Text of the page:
The times, they keep on changing. In the 1990s, noncontact level measurement technology was beginning to be deployed in powder and bulk applications. It was the heyday of ultrasonic technology. At that time, lasers were still rare and expensive measurement devices, used mainly in survey-distance measuring. Due to continuous advances in technology, laser diode prices dropped from $150 in the late 1990s to less than $20 today. This made laser technology an attractive and affordable option for noncontact measurement.
Today, we have three primary noncontact level and distance measurement technologies in use: ultrasonic, open-air radar, and laser. Laser measurement systems have two significant advantages: they can measure any solid surface at any angle, and they can measure with narrow beams.
With wavelengths of <1 µm, the surface of almost any dry material appears rough to a laser. The defused reflection emanates from an exact spot on the reflected beam. This is why lasers measure distance precisely; the natural reposing angles of dry bulk materials do not matter to a laser-based system. At the same time, the optical lens of the laser device can focus the outgoing beam to a size of 2 in./50 mm with beam divergence of less than 0.2°, resulting in a small footprint over long ranges.
Ultrasonic and open-air radar have beam divergences of 9° to 11° (some special designs can achieve 4°). With wavelengths from 2000 to 50,000 times that of a laser device, ultrasonic- and radar-based instruments measure surfaces perpendicularly, to assure a good return signal. Both operate well when aimed at smooth surfaces, such as powders.
However, lasers have been applied successfully in a broader range of level and positioning applications. For example, in petrochemical applications, granular plastics are stored in narrow, tall silos. This presents a challenge for most noncontact measurement technologies. Lasers are reliable and cost-effective as they easily install in existing silo nozzles, regardless of location. A built-in aiming laser targets the conical silo bottom. Because lasers can measure any surface at any angle with a narrow beam, level detection can also be applied to empty silos. This translates into accurate measurements of the last few grams of material and prevents cross-contamination of different types or grades of material as they are run through the silo. The same principle applies in the food industry.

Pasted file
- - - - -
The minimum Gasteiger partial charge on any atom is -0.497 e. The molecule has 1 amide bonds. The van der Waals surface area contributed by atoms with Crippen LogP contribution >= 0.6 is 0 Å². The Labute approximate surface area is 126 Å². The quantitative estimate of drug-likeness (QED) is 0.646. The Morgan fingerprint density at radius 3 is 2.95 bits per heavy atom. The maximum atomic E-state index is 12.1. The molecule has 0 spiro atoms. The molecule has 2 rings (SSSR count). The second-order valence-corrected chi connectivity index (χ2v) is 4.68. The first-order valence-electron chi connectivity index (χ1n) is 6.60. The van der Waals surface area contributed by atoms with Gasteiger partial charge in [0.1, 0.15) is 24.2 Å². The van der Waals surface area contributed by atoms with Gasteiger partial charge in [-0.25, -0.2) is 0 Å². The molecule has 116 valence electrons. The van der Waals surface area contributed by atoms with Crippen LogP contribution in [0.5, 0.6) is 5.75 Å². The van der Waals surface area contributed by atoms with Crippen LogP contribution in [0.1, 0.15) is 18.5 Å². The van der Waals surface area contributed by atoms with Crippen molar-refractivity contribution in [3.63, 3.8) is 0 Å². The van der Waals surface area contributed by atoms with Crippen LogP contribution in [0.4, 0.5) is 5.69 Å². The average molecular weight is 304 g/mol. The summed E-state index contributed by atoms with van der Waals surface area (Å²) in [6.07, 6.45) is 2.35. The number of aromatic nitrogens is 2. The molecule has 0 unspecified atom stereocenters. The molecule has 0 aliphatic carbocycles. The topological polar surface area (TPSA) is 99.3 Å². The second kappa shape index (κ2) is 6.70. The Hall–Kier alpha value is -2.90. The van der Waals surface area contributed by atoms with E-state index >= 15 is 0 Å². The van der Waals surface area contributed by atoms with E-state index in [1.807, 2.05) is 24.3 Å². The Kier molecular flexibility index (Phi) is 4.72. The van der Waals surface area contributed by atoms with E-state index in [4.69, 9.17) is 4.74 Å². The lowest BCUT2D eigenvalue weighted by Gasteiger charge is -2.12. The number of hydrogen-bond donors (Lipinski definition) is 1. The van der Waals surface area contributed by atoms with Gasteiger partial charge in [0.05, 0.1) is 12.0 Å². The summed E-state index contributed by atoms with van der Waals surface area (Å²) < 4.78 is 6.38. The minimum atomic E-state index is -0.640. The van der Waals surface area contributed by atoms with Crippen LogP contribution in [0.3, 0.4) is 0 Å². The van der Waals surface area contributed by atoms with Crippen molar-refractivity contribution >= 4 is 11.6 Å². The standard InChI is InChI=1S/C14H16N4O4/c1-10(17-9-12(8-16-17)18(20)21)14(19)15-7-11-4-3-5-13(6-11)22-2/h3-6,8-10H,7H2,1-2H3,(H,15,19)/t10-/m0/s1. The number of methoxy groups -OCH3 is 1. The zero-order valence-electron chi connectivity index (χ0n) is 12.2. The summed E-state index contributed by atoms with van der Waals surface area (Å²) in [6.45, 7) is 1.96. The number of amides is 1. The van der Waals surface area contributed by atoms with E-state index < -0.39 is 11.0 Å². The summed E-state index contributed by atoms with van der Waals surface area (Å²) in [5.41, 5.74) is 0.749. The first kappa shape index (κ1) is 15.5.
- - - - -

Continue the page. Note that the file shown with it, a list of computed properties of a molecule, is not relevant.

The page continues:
Previously the domain of nuclear transmitters, laser-level measurement products have also been applied in high-temperature and high-pressure reactor vessels with industrial sight glasses. The laser’s ability to measure through sight glass provides benefits not available with nuclear transmitters: end-user convenience, low cost of ownership, and cost savings due to lower maintenance and administrative regulations.
Laser technology goes beyond single-point measurement. It can be used as an alternative to conventional belt scales. The laser scanner and its belt-speed sensor are self-contained, requiring only a 24-V-dc power source. There is no external control box or complicated field wiring. This makes it possible to commission and configure the device without stopping the conveyor.
Laser technology goes one step further—to three-dimensional material surface profiling. Because lasers have the unique ability to measure any solid surface at any angle with a narrow beam, it is a natural migration for lasers to be applied to sophisticated material profiling of complex shapes. Three-dimensional laser scanners bring volume accuracy of dry materials in silos and stockpiles to as low as less than 1%. These devices use a rotating laser head for a multipoint laser scan to measure uneven surfaces. A three-dimensional map of the surface is created and the onboard microprocessor calculates the material volume and mass. The benefit is what all end-users seek: fast and accurate product inventory measurement on demand, and, as a result, better process control.
Ivo Radanov is product manager for laser products at K-Tek Corp. (Prairieville, LA). He has 22 years of experience in research and development, engineering, and product development. He holds a degree in electronics engineering and a postgraduate degree in control devices and robotics systems. He can be reached at firstname.lastname@example.org.